A Forces TV presentation 2018.

Flight Lieutenant ‘Rusty’ Waughman was 21 when he was flying Lancasters with 101 Squadron in 1944. He was one of the lucky ones who returned from the infamous Nuremberg raid on 30 March 1944. That night, the RAF losses surpassed those of the entire Battle of Britain.

Britain’s Political Warfare Executive during WW2 run by Sefton Delmar

This film provides an insight into the work of the Political Warfare Executive run by Sefton Delmer but is more suited for entertainment than serious study but is still informative.

Japanese Propaganda directed at American forces during WW2: Tokyo Rose

Two documentaries on Tokyo Rose. From US National Archives (Creator(s): Department of Defense. Department of the Army. Office of the Chief Signal Officer. (09/18/1947 – 02/28/1964) (Most Recent Tokyo Rose, Tokyo, Japan, 09/20/1945) More detailed information on Tokyo Rose American Unsung Hero. Iva Toguri D’Aquino(A.K.A) TOKYO ROSE

Two documentaries on Tokyo Rose.

From US National Archives (Creator(s): Department of Defense. Department of the Army. Office of the Chief Signal Officer. (09/18/1947 – 02/28/1964) (Most Recent Tokyo Rose, Tokyo, Japan, 09/20/1945)

More detailed information on Tokyo Rose

American Unsung Hero. Iva Toguri D’Aquino(A.K.A) TOKYO ROSE

Denis Rake the gay extrovert who served with SOE (Special Operations Executive)

For many years little was known about Denis Rake because he protected his privacy by making up wild and often humorous stories about his life but after examining new research for my forthcoming book ‘SOE in Occupied France’ more can be told about his wartime service and the following is intended as a brief introduction to a little-known agent who served with distinction but due to his life style he seldom received the public recognition he deserved. 

It has been claimed after the war Rake was employed as the second butler at the London residence of actor Douglas Fairbanks Jr when a letter arrived addressed to Major Denis Rake MC. It was also said Fairbanks was surprised that his small, openly gay and very camp butler had been a major who was awarded the Military Cross, and after Fairbanks handed him the letter Rake said, “Oh dear. I was hoping you would never hear about all this nonsense.”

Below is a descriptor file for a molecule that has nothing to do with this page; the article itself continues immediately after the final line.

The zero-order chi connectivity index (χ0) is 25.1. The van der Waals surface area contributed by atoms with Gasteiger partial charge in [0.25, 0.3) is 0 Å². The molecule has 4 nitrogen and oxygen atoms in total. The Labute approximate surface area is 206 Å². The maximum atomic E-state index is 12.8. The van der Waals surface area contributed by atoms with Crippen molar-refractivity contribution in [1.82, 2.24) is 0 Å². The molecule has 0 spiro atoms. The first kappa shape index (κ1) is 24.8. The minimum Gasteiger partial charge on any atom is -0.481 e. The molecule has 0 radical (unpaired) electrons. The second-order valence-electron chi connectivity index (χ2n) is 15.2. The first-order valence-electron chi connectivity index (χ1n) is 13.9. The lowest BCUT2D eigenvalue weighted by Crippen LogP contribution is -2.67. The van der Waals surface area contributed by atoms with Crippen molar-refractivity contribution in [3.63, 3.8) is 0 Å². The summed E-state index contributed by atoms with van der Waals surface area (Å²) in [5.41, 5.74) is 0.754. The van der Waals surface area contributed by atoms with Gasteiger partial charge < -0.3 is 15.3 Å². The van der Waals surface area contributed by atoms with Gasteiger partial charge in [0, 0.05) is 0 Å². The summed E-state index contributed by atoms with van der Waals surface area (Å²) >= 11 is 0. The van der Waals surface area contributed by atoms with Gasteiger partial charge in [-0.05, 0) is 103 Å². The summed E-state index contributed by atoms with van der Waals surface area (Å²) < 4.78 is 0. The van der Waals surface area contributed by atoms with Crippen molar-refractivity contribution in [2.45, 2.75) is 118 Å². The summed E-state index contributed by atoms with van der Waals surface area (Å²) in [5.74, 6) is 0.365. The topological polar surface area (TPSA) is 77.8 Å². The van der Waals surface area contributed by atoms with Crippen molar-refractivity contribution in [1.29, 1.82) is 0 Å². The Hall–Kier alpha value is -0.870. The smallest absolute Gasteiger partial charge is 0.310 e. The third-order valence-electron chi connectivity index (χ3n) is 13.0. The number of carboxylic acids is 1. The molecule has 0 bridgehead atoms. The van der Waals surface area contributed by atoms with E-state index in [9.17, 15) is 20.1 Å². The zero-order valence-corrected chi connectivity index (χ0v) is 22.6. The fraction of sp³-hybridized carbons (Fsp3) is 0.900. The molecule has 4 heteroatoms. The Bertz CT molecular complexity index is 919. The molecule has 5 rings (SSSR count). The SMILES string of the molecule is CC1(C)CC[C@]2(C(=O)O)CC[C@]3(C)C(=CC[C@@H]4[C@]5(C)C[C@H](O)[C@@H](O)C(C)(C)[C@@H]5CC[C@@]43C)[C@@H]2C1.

During the 1940s being openly gay and having what was described as ‘female mannerisms’ brought scorn and prejudice from some male agents but Rake was hugely respected and trusted by Virginia Hall and Nancy Wake who became legends in the French Section of SOE and much continues to be written about them. In fact, when Nancy Wake was concerned about her husband who was still in France Rake was her private confidant who supported her when she was upset.

Nancy Wake was known for her straight talking and honest views and when asked about Denis Rake she said “He was queer, and I loved him…”  and the expression ‘queer’ should not be taken as an insult, and after listening to former agents who knew Rake I am firmly convinced many of the negative comments about him were due to the homophobia he experienced during the 1940s which was also a time when his life-style was illegal in the United Kingdom.

Nancy Wake.
The American Virginia Hall, SOE’s first resident agent in France.

I describe Rake as a most unlikely agent because during his training he refused to go over the assault course, refused to handle firearms and explosives because he did not like the loud ‘noise’ and constantly argued that a wireless operator would not need to use firearms and would not be involved in sabotage. A student refusing to undertake this training would normally be rejected but not only did Rake display a high degree of competence as a wireless operator he was also correct: although wireless operators were advised to carry a firearm for their personal protection it was not compulsory and their job was not to engage enemy forces or be involved in acts of sabotage; instead they had to remain in hiding whilst maintaining wireless contact with London.  It has also been falsely claimed Rake refused to undertake parachute training.

Harry Ree